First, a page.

In those days, setting up a computerised call and recall system of every single woman in the UK (some 30 million women), was a considerable undertaking, and a computer system was developed under the name of “Open Exeter”. Now seen as an unacceptably long, overdue, and absolutely essential health right for all women, it slipped barely noticed that vast amounts of personal identifiable details about every woman in the country under 65 were being taken out of the GP surgery and put onto a national database. The information was personal, because the exact name, age, address, and hysterectomy status of every woman, was needed to send out appropriate reminder letters at a timely date.

  18. adawells says:

    Part 2 of 3
    Clarke gained political credit for fast-tracking the programme on the outrage following the death of the woman in Oxfordshire, but in truth there were other reasons at play. Current Prime Minister Margaret Thatcher was very keen to replace the NHS with a privatised insurance-based healthcare system very similar to that in the United States. Clarke was appalled at this scenario, and had many fierce arguments with the Prime Minister to make sure this didn’t happen. Clarke favoured the setting up of an “internal market” within the NHS, and Clarke eventually won the day, pushing through his White Paper “Working for Patients” in 1989. A white paper is a pre-legal document designed to implement policy, and iron out problems before it is eventually made into UK law.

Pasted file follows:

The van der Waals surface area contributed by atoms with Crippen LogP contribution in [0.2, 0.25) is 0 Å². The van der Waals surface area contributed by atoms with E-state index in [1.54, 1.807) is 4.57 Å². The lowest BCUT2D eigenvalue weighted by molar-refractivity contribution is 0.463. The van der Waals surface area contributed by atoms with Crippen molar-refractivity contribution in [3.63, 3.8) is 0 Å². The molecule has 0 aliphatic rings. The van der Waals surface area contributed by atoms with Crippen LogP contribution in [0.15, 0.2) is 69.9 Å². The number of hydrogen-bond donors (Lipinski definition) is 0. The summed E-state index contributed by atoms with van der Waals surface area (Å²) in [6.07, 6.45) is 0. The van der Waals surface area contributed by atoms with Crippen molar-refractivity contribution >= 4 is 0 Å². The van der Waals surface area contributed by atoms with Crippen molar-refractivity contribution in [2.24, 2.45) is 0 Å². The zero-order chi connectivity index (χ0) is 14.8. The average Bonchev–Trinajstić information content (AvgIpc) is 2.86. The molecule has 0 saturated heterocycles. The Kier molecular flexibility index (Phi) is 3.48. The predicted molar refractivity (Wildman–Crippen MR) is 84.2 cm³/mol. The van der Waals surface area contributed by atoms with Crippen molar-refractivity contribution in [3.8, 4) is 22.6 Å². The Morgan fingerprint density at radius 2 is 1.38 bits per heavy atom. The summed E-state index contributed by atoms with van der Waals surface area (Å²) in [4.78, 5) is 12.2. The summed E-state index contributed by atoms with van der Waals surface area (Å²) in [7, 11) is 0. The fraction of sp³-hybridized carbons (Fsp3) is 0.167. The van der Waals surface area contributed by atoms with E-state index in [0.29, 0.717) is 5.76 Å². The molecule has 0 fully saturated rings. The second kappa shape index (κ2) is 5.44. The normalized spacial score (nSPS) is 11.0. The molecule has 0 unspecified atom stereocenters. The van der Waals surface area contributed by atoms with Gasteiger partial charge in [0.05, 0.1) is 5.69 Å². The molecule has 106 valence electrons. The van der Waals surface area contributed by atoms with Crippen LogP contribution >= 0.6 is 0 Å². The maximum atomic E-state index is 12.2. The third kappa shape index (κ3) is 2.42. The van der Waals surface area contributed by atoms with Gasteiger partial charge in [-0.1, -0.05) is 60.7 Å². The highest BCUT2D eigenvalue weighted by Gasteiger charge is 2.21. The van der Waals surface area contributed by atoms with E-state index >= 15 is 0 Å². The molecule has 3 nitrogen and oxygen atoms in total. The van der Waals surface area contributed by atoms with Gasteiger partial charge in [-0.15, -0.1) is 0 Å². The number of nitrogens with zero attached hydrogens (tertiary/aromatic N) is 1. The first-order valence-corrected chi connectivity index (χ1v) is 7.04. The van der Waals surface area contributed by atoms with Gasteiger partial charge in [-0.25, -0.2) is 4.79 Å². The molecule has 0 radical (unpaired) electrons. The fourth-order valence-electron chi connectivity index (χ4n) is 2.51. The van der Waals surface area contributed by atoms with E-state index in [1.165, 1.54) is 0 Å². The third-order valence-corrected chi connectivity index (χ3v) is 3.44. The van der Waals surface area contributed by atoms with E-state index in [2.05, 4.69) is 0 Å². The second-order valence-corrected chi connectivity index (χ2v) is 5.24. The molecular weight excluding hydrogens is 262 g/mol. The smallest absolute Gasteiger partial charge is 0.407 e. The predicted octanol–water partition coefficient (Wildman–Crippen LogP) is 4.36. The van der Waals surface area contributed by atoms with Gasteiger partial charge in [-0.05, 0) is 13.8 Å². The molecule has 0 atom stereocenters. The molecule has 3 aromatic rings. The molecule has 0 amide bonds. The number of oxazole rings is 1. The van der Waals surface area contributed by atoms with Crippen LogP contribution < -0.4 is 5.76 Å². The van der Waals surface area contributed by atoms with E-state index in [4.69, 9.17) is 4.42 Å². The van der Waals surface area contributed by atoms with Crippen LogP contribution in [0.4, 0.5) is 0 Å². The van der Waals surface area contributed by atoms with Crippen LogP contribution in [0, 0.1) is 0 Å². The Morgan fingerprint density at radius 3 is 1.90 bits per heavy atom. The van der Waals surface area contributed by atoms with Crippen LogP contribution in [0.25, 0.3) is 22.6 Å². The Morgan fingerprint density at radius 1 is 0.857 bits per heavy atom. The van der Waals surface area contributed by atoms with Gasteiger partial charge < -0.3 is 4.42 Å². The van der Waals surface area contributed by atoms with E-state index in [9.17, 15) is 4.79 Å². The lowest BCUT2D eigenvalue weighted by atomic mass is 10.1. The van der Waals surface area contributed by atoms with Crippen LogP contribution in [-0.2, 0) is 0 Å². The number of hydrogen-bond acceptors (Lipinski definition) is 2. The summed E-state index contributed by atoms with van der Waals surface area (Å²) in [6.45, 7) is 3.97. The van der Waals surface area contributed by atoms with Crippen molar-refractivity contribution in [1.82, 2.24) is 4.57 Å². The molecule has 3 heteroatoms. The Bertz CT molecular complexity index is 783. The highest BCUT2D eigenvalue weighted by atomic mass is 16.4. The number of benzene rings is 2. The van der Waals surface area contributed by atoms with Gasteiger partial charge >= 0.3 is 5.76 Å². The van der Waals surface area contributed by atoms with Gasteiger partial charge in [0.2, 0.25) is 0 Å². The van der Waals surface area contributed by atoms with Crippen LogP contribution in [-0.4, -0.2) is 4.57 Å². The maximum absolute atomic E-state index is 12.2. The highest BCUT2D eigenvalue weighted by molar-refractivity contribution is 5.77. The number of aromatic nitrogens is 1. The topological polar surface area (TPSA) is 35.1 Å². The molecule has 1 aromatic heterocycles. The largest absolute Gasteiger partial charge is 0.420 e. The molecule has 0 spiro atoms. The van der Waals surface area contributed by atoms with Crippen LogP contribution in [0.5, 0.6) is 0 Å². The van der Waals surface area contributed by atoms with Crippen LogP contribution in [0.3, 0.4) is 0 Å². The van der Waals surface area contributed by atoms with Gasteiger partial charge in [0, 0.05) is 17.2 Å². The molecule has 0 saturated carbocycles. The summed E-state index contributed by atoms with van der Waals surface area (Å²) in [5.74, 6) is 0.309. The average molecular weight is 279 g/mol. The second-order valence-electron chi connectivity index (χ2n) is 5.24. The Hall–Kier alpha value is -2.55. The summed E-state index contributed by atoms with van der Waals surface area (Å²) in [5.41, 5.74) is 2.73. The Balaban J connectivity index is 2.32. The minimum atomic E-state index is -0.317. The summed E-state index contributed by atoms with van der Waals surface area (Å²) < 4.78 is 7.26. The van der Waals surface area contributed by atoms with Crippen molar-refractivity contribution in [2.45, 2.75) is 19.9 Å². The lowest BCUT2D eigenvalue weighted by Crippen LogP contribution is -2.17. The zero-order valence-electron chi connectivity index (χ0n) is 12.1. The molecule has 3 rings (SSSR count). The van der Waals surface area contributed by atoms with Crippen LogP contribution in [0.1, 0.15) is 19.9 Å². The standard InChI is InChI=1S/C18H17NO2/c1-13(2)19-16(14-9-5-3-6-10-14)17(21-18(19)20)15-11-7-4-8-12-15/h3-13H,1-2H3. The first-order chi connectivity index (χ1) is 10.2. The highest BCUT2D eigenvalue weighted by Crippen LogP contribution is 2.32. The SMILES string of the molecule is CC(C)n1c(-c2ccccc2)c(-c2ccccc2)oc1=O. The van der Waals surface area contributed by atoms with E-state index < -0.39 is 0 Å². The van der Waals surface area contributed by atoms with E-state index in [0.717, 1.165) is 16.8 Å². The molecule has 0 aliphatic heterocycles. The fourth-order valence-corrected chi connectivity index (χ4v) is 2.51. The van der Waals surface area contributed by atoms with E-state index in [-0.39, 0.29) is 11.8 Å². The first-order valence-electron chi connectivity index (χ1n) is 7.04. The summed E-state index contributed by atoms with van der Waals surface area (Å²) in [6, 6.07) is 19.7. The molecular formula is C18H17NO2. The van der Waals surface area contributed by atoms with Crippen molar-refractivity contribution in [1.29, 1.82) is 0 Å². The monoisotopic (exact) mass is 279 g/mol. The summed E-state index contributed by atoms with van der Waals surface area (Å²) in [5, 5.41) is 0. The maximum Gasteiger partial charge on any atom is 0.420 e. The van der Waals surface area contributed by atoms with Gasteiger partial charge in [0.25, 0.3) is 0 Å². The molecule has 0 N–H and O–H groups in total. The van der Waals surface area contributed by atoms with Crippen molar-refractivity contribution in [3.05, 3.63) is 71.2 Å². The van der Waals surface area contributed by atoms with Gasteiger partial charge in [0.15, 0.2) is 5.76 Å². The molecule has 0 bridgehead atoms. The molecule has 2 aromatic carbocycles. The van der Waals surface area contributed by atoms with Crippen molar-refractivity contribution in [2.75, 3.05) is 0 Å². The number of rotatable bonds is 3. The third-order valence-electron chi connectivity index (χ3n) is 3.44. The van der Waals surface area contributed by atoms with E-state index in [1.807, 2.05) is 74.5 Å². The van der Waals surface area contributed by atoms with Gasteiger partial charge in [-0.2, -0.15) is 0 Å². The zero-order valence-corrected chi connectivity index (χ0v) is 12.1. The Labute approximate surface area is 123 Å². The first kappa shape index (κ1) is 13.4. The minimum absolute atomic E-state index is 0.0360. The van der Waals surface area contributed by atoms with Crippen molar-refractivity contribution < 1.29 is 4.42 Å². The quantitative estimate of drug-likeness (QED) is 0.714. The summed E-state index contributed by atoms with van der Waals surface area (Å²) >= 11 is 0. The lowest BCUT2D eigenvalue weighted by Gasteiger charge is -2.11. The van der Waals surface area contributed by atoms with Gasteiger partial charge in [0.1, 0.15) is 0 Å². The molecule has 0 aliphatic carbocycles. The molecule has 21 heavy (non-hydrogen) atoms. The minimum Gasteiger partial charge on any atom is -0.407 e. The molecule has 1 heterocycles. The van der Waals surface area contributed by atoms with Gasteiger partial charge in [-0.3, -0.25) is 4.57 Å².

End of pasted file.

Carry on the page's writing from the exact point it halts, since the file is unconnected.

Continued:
In the first year of running the programme, attendance of the new smear test was still only about 40%, but Clarke had further designs on the programme. In a revised version of 1990, he set financial incentive targets for the doctors to reach. The White Paper was bitterly contested by the medical profession for many reasons, one of which was an annual incentive payment of £760 for any doctor who could smear test 50-79% of women on the surgery list. No payment was made at all for less than 50%, whereas under the old system they had received a straight repayment for each smear undertaken. Worse still, a top payment of £2,260 was awarded if the doctor could break through the 80% screening target. In 1990-91 the 80% target was about 12.3% of the GPs remuneration, but in inner city areas, where poverty was worst, a special inner-city supplement of £8.80 per cervix was placed on women, which could earn the GP a considerable sum in those days.